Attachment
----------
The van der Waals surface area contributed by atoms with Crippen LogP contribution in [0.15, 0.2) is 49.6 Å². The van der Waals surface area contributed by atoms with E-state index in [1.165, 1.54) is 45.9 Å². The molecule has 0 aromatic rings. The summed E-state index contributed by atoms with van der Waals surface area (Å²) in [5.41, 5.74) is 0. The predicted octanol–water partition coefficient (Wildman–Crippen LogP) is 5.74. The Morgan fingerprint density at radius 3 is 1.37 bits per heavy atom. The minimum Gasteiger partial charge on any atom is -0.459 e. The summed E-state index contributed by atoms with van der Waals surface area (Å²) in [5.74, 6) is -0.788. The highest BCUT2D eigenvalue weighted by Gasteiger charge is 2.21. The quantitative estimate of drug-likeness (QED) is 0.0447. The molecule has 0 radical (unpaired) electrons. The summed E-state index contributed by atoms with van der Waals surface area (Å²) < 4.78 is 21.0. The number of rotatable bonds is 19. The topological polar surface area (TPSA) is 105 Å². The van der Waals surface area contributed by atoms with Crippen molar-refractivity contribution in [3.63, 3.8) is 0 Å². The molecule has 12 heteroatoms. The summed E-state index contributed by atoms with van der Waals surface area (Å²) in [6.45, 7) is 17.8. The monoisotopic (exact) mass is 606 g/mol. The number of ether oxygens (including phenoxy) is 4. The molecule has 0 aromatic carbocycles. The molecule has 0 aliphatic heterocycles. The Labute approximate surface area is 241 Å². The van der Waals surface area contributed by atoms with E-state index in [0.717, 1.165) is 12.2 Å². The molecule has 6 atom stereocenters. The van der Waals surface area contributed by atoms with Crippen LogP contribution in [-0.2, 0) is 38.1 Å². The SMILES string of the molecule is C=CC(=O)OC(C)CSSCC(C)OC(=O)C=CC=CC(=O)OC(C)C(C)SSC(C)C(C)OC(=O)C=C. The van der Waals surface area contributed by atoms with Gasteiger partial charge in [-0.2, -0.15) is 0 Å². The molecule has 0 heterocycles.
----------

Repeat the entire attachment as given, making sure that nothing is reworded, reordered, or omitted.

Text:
The van der Waals surface area contributed by atoms with Crippen LogP contribution in [0.15, 0.2) is 49.6 Å². The van der Waals surface area contributed by atoms with E-state index in [1.165, 1.54) is 45.9 Å². The molecule has 0 aromatic rings. The summed E-state index contributed by atoms with van der Waals surface area (Å²) in [5.41, 5.74) is 0. The predicted octanol–water partition coefficient (Wildman–Crippen LogP) is 5.74. The Morgan fingerprint density at radius 3 is 1.37 bits per heavy atom. The minimum Gasteiger partial charge on any atom is -0.459 e. The summed E-state index contributed by atoms with van der Waals surface area (Å²) in [5.74, 6) is -0.788. The highest BCUT2D eigenvalue weighted by Gasteiger charge is 2.21. The quantitative estimate of drug-likeness (QED) is 0.0447. The molecule has 0 radical (unpaired) electrons. The summed E-state index contributed by atoms with van der Waals surface area (Å²) < 4.78 is 21.0. The number of rotatable bonds is 19. The topological polar surface area (TPSA) is 105 Å². The van der Waals surface area contributed by atoms with Crippen molar-refractivity contribution in [3.63, 3.8) is 0 Å². The molecule has 12 heteroatoms. The summed E-state index contributed by atoms with van der Waals surface area (Å²) in [6.45, 7) is 17.8. The monoisotopic (exact) mass is 606 g/mol. The number of ether oxygens (including phenoxy) is 4. The molecule has 0 aromatic carbocycles. The molecule has 0 aliphatic heterocycles. The Labute approximate surface area is 241 Å². The van der Waals surface area contributed by atoms with E-state index in [0.717, 1.165) is 12.2 Å². The molecule has 6 atom stereocenters. The van der Waals surface area contributed by atoms with Crippen LogP contribution in [-0.2, 0) is 38.1 Å². The SMILES string of the molecule is C=CC(=O)OC(C)CSSCC(C)OC(=O)C=CC=CC(=O)OC(C)C(C)SSC(C)C(C)OC(=O)C=C. The van der Waals surface area contributed by atoms with Gasteiger partial charge in [-0.2, -0.15) is 0 Å². The molecule has 0 heterocycles.